15 11, 2018

Fred Fox visits NYC – another amazing Run!

By |2018-11-15T21:17:49+00:00November 15th, 2018|Recent Posts|

Fred Fox visits NYC - another amazing Run! "The 25th annual New York City Terry Fox Run was so fantastic. So great to be in Central Park with about 3000 other Terry Fox supporters. Ken Ottenbreit, Jeff Berman and Tom Madden, along with the committee members and volunteers do an amazing job. It was a wet morning, but in Terry's spirit and the weather he ran through in 1980, participants didn't mind a little rain to come out in the commitment to raise funds for cancer research. It was so nice to meet so many Canadians that now call NY home and have participated here for years, but also Americans who are inspired by Terry's story. Lots of team participation here in NY, cool to see many Canadian university alumni groups participating. Met with a few teams, the Four Seasons Hotel, CIBC, City Squash, Star Mountain Capital. It was special to finally meet Dick Traum who planted that seed in Terry's mind after reading an article about Dick running the NYC marathon as an amputee. So amazing to see the strength of Terry's legacy here in New York City. Over $3 million raised since year one. The funds raised here support cancer research at the Memorial Sloan Kettering Cancer Centre and are making a difference in the lives of many. Just what Terry wanted, but never realizing the reach around the world his story and sacrifice would have 38 years after the Marathon of Hope. Thank you to good Saskatchewan boy, Ken Ottenbreit for your initial hard work and dedication to start the TF Run in New York City and your continued commitment to Terry's dream. It was great to finally meet you Ken, thank you for the invite to NY." - Fred Fox Click to see next [...]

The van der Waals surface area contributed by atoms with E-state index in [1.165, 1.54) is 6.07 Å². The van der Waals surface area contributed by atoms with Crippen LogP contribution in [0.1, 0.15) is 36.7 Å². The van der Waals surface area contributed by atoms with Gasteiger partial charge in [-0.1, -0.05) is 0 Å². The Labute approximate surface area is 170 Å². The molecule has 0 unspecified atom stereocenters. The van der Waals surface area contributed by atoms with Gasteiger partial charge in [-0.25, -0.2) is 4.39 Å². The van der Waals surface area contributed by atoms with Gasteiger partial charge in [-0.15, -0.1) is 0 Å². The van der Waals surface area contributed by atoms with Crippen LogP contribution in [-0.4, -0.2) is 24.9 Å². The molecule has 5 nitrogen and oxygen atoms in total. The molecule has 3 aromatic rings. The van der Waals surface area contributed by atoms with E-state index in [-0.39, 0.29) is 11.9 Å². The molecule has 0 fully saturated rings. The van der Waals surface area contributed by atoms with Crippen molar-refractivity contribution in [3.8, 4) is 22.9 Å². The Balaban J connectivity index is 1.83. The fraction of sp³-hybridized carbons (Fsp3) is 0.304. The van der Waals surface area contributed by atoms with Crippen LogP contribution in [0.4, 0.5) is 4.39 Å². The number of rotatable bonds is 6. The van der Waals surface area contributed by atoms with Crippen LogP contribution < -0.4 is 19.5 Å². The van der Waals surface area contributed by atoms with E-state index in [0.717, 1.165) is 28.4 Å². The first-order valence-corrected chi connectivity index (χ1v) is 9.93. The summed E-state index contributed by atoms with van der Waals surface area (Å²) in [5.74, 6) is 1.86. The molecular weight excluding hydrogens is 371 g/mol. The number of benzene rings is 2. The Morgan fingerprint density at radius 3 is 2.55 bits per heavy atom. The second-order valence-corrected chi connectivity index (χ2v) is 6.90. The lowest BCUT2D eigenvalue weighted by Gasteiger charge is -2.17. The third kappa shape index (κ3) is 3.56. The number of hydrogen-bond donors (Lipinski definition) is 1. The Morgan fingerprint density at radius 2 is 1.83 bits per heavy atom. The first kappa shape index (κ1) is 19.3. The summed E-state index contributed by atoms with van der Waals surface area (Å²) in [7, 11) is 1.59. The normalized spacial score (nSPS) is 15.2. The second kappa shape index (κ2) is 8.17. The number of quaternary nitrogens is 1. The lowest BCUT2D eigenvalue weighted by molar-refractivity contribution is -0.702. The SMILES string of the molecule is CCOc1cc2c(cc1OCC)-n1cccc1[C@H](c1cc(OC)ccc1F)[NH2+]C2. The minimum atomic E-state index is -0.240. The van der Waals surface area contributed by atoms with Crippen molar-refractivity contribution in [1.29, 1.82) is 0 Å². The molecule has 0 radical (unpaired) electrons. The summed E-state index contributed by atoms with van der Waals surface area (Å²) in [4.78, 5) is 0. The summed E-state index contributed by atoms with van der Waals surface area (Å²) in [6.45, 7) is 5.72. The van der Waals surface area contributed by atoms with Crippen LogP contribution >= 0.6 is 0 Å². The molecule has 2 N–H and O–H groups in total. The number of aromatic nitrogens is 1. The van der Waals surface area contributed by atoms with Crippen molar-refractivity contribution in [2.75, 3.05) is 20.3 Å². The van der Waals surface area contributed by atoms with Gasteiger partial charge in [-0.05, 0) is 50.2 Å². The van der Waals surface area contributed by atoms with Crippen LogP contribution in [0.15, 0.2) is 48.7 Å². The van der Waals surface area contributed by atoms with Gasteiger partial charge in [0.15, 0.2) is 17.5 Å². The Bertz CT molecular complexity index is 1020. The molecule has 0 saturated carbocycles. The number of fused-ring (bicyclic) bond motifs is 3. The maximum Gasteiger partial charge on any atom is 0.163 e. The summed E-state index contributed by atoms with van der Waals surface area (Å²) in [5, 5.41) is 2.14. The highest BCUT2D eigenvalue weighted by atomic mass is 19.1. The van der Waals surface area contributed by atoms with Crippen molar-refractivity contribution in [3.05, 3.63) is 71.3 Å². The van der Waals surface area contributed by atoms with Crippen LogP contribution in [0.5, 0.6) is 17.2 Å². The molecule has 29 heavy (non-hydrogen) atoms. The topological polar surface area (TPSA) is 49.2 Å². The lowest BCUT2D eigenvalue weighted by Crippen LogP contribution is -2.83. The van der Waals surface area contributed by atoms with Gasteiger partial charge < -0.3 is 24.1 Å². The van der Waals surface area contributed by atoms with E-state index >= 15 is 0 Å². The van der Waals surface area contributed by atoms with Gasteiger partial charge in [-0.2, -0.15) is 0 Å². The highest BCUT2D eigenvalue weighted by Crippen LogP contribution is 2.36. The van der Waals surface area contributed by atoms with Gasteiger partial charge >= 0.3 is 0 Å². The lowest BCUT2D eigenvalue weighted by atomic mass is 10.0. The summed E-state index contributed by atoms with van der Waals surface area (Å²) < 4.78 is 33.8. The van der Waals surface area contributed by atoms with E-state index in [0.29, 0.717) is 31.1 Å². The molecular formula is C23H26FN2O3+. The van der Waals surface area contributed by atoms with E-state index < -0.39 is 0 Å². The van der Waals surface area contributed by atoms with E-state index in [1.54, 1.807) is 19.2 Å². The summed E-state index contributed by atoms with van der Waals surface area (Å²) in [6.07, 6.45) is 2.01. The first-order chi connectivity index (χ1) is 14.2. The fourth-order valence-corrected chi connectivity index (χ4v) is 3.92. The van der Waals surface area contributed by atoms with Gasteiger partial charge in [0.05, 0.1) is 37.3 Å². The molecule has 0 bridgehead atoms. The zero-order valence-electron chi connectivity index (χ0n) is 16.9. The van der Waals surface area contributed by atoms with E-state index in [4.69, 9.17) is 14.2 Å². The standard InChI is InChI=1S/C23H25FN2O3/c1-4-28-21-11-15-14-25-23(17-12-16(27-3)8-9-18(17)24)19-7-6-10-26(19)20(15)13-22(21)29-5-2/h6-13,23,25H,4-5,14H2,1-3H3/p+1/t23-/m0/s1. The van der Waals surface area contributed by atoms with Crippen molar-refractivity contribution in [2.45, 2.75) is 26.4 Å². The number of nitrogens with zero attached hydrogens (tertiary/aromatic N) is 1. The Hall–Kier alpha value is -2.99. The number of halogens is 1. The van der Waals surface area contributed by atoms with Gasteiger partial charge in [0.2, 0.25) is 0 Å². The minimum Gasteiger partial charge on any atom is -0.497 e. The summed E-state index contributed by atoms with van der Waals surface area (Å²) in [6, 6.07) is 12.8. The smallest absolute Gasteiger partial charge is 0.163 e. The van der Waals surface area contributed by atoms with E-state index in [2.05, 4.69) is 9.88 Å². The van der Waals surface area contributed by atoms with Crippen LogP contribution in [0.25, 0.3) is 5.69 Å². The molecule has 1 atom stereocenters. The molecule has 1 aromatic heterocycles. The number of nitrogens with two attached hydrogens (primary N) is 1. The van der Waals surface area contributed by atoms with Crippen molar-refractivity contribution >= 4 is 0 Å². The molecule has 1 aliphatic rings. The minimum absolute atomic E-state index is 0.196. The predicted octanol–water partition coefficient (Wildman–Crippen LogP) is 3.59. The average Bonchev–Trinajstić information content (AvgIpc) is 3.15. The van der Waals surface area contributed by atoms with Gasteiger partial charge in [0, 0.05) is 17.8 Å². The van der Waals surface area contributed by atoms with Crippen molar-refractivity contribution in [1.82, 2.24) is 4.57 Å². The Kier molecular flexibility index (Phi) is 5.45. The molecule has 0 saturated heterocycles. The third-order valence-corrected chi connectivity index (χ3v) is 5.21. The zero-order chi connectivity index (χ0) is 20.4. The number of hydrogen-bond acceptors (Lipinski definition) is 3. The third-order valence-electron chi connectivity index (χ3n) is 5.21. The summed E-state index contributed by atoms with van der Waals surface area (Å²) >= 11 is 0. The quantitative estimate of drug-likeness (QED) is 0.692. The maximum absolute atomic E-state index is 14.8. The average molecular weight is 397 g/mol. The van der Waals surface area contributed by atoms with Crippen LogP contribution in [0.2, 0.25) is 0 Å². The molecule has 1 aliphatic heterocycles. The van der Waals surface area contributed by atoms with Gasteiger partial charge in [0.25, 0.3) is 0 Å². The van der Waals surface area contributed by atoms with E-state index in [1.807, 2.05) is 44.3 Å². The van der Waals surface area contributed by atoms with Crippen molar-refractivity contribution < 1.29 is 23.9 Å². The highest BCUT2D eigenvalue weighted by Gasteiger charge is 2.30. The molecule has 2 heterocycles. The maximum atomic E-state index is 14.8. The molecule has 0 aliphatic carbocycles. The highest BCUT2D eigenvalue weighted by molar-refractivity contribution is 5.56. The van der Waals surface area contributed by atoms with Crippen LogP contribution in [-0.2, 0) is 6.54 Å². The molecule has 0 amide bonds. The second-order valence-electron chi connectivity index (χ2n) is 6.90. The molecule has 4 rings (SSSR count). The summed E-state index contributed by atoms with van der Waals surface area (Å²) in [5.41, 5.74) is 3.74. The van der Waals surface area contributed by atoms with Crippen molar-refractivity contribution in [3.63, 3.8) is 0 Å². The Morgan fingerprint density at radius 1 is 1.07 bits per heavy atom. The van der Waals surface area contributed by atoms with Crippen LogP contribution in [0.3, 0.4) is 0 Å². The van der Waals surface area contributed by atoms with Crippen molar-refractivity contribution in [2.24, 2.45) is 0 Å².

2 11, 2018

93 Years Young – going for a million!

By |2018-11-08T17:24:45+00:00November 2nd, 2018|Recent Posts|